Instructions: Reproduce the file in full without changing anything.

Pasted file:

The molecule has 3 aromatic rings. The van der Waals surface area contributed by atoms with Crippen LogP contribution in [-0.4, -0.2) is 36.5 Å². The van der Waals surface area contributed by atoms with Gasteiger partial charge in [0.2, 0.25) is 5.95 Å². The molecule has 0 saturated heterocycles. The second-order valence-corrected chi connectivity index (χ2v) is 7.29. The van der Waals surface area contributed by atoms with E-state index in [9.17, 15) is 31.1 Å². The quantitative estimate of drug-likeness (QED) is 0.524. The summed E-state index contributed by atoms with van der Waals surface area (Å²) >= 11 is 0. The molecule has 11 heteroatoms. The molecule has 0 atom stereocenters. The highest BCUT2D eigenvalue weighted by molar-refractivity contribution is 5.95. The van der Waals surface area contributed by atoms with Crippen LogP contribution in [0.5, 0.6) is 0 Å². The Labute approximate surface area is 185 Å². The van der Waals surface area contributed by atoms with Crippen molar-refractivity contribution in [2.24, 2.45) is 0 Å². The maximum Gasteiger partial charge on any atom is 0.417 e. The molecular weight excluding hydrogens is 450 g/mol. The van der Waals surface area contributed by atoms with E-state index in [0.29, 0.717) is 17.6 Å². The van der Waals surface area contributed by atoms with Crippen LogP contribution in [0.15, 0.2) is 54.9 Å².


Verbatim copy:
The molecule has 3 aromatic rings. The van der Waals surface area contributed by atoms with Crippen LogP contribution in [-0.4, -0.2) is 36.5 Å². The van der Waals surface area contributed by atoms with Gasteiger partial charge in [0.2, 0.25) is 5.95 Å². The molecule has 0 saturated heterocycles. The second-order valence-corrected chi connectivity index (χ2v) is 7.29. The van der Waals surface area contributed by atoms with E-state index in [9.17, 15) is 31.1 Å². The quantitative estimate of drug-likeness (QED) is 0.524. The summed E-state index contributed by atoms with van der Waals surface area (Å²) >= 11 is 0. The molecule has 11 heteroatoms. The molecule has 0 atom stereocenters. The highest BCUT2D eigenvalue weighted by molar-refractivity contribution is 5.95. The van der Waals surface area contributed by atoms with Crippen LogP contribution in [0.5, 0.6) is 0 Å². The Labute approximate surface area is 185 Å². The van der Waals surface area contributed by atoms with Crippen molar-refractivity contribution in [2.24, 2.45) is 0 Å². The maximum Gasteiger partial charge on any atom is 0.417 e. The molecular weight excluding hydrogens is 450 g/mol. The van der Waals surface area contributed by atoms with E-state index in [0.29, 0.717) is 17.6 Å². The van der Waals surface area contributed by atoms with Crippen LogP contribution in [0.15, 0.2) is 54.9 Å².